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Symptoms and impact of COPD assessed by an electronic diary in patients with moderate-to-severe COPD: psychometric results from the SHINE study

Authors Kulich K, Keininger D, Tiplady B, Banerji D

Received 22 August 2014

Accepted for publication 5 November 2014

Published 7 January 2015 Volume 2015:10(1) Pages 79—94

DOI https://doi.org/10.2147/COPD.S73092

Checked for plagiarism Yes

Review by Single-blind

Peer reviewer comments 2

Editor who approved publication: Dr Richard Russell

Károly Kulich,1 Dorothy L Keininger,1 Brian Tiplady,2 Donald Banerji3

1Novartis Pharma AG, Basel, Switzerland; 2eResearch Technologies Ltd, Peterborough, UK; 3Novartis Pharmaceuticals Corporation, East Hanover, NJ, USA

Background: Symptoms, particularly dyspnea, and activity limitation, have an impact on the health status and the ability to function normally in patients with chronic obstructive pulmonary disease (COPD).
Methods: To develop an electronic patient diary (eDiary), qualitative patient interviews were conducted from 2009 to 2010 to identify relevant symptoms and degree of bother due to symptoms. The eDiary was completed by a subset of 209 patients with moderate-to-severe COPD in the 26-week QVA149 SHINE study. Two morning assessments (since awakening and since the last assessment) and one evening assessment were made each day. Assessments covered five symptoms (“shortness of breath,” “phlegm/mucus,” “chest tightness,” “wheezing,” and “coughing”) and two impact items (“bothered by COPD” and “difficulty with activities”) and were scored on a 10-point numeric scale.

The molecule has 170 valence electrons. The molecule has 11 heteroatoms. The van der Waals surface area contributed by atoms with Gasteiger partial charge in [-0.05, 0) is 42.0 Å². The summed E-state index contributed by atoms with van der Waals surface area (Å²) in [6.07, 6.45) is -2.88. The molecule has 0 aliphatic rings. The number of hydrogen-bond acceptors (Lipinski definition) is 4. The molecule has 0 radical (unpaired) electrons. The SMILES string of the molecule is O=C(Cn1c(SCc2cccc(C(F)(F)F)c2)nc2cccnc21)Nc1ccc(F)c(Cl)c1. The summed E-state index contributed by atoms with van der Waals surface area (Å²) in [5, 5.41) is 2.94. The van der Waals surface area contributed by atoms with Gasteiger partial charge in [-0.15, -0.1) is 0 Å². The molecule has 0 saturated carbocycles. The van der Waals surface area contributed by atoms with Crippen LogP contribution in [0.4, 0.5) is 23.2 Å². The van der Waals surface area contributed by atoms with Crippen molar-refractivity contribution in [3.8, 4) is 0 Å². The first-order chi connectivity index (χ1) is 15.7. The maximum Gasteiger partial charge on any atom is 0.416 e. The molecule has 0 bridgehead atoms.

Results: Patient compliance with the eDiary was 90.4% at baseline and 81.3% at week 26. Correlations between shortness of breath and impact items were >0.95. Regression analysis showed that shortness of breath was a highly significant (P<0.0001) predictor of impact items. Exploratory factor analysis gave a single factor comprising all eDiary items, including both symptoms and impact items. Shortness of breath, the total score (including five symptoms and two impact items), and the five-item symptom score from the eDiary performed well, with good consistency and reliability. The eDiary showed good sensitivity to change, with a 0.6 points reduction in the symptoms scores (on a 0–10 point scale) representing a meaningful change.
Conclusion: The eDiary was found to be valid, reliable, and responsive. The high correlations obtained between “shortness of breath” and the ratings of “bother” and “difficulty with activities” confirmed the relevance of this symptom in patients with COPD. Future studies will be required to explore further psychometric properties and their ability to differentiate between COPD treatments.

Keywords: QVA149, psychometric assessment, dyspnea, health status, patient-reported outcomes

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